I think we can all agree that there’s a clear and compelling case for a better system, a system which is often too slow and bureaucratic, produces poor outcomes and commands low public trust. That’s what our planning reforms aim to do. Creating a simpler, a faster and digital and a more predictable system to benefit members of the public, local councils and smaller groups and entrepreneurs. At the heart of these reforms are five key ideas.
The first one is a brownfield first approach, which seeks to protect the greenbelt and the environment by prioritizing development on brownfield land, backed by over £10bn of regeneration funding in this parliament.
The second point is an infrastructure first approach that makes it easier and quicker to build the roads, the cycle lands, the train stations, the schools and the GP practices, which should go hand in hand with new development. And when they don’t, leaves, understandably, existing residents feeling frustrated. This is an approach that provides greater transparency and certainty for local communities, giving them more say over how development from development contributions and it shows the areas where land values are high, it can capture more of the land value advantage as a network of basic things and put that disposal with local communities and the public good.
Thirdly, an environment first approach, mandating treelined streets for new development, making sure biodiversity net gains are provided and used to ensure the access to nature are demonstrably improved alongside every development and ensuring that no new home built under our improved planning system that ever needs to be retrofitted. And also ensuring that local areas have plans. Today, only just over 50% of local authorities have an up-to-date local plan. You can’t meet the housing needs of your community if you don’t have a plan to do so. But also, you can’t be serious about net zero unless you have a plan.
So, our reforms will make it simpler and faster for the community to create a local plan and they will ensure that all parts of the country finally get a plan, a plan to build homes and a plan to meet our net zero commitments.
Fourth, we want to ensure that homes are more locally popular, higher-quality and more beautiful and the ugliness is consigned to the past, with local people and communities dictating what they want to see in their own areas.
We want to enhance local democracy, giving people more control over what is built where. We’ve strengthened to make plans simpler assessments, and all this at your disposal from your smartphone with good 21st century digital technology. So, we’ll replace the lengthy and jargon filled documents running to 1000s of pages – a feast for lawyers and consultants – with user friendly, simple documents and assessments and effective design developed by residents and backed by our new office for place, led by the great Nicolas Boys Smith, who’s done so much in recent years to lead the charge of beauty, design and humane communities.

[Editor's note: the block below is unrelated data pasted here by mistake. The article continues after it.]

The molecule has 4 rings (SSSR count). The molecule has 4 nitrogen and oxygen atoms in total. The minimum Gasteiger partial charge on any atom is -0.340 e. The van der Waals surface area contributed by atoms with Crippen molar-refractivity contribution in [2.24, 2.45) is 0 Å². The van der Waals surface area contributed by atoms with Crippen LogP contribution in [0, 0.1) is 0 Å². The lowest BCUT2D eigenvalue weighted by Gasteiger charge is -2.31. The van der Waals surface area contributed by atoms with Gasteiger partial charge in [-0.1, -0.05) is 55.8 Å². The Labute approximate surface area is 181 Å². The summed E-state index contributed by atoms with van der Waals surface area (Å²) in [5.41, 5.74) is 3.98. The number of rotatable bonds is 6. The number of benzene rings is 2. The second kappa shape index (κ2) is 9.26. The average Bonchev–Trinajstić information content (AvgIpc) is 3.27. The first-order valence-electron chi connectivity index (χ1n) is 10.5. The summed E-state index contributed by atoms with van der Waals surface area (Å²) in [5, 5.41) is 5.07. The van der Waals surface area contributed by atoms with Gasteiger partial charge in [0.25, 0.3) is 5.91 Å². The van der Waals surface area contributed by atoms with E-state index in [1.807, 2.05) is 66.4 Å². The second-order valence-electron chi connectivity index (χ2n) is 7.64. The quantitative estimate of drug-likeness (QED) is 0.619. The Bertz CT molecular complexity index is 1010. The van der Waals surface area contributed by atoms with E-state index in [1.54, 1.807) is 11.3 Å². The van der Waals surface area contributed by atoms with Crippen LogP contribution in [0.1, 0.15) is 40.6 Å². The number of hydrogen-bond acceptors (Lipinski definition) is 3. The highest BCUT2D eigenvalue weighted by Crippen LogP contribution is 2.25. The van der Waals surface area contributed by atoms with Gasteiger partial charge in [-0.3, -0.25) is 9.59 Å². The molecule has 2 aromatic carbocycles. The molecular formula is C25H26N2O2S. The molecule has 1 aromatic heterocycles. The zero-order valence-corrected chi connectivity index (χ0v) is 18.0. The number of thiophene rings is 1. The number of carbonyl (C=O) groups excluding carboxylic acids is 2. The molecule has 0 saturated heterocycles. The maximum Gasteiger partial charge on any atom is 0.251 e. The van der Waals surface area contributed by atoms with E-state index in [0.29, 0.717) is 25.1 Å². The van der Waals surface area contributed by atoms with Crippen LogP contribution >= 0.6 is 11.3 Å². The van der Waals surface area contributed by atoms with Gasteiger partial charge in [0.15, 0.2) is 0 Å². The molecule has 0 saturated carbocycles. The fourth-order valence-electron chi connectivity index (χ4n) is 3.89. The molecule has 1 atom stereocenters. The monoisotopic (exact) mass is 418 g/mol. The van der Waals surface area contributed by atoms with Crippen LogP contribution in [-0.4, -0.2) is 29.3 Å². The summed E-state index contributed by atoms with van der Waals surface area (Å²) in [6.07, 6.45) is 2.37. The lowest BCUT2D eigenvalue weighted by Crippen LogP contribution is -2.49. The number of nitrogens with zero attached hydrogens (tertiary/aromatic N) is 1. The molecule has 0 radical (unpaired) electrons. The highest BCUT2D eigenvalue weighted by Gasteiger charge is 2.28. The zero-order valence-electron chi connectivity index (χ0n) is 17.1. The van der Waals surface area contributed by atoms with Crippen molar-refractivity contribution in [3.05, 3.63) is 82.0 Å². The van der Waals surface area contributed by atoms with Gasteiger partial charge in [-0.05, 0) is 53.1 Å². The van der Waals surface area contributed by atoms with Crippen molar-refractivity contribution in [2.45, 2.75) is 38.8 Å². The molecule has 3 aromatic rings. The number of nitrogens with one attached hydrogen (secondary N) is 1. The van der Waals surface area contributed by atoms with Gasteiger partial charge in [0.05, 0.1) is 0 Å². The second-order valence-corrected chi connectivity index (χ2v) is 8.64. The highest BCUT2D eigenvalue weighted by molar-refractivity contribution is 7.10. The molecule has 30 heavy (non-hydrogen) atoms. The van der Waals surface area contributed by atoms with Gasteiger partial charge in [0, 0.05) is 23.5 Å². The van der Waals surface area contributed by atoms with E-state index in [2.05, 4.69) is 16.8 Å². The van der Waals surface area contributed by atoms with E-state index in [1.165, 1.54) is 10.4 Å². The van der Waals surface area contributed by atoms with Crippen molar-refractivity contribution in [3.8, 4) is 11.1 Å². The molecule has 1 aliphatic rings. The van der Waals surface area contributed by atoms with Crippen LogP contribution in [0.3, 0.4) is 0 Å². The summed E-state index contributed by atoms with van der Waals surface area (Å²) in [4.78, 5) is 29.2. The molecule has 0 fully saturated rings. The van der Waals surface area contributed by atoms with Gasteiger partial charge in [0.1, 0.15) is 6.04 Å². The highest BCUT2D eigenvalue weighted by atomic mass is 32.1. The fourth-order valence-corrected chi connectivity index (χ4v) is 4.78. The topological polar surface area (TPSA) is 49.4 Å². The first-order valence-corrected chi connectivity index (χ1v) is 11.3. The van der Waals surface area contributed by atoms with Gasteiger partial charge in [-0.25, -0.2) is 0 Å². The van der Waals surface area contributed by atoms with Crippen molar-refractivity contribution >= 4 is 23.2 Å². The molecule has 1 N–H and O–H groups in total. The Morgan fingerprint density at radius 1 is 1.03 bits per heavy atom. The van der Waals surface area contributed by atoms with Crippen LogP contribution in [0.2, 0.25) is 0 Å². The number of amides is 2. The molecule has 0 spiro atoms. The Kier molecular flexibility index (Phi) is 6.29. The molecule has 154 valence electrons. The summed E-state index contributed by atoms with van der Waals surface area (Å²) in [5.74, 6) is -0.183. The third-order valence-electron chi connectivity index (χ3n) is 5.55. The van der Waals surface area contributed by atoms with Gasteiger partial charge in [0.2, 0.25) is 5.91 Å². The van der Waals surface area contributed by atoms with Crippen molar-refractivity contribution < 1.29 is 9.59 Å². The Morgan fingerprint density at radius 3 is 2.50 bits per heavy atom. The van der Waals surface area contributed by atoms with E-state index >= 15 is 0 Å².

Fifthly and lastly, a levelling of the playing field for smaller builders, who currently struggle to navigate a highly complex system that favours existing players and larger developments. A simpler approach to how builders contribute to local infrastructure, to reduce barriers to entry, to create a more diverse and competitive industry and the new bespoke route through the planning system for smaller builders.
We’ll be setting out what this means in much more detail when we publish our response to the ‘Planning for the Future’ white paper consultation shortly. My thanks to the thousands of people who have contributed to this. We’ve listened extremely carefully to the views of members of the public, members of parliament, local councillors, housing associations, builders and developers large and small, and everyone who cares about the planning system. I appreciate how important it is in so many respects. I want to modernize and improve it and we’ll be setting out how very soon.
Taken together, these five reforms represented some of the most profound changes to what, where and how we build for over 70 years, responding to the dramatic shift in the way we live that was well on the way before covid hit but has been accelerated. It’s too soon to say how these changes will ultimately evolve. Some will be understated as we see people returning to the offices and town centres right now. But others will be permanent and lasting.
One thing that we know is true is the need for good quality housing and the human desire of homeownership. That will remain central to creating a stronger, a fairer, a more united country that we all want to see after the pandemic. That’s why we’re asking you as one of the country’s most important sectors to be ambitious through investment, through our planning and leasehold reforms, through you’re raising your expectations and aspirations about the quality of the homes and the places you manage, you steward for your buildings. So that together, we can build those homes. But we can also build a better, more beautiful, greener and safer places and communities that we can all be proud of together.
Q&A with Mark Easton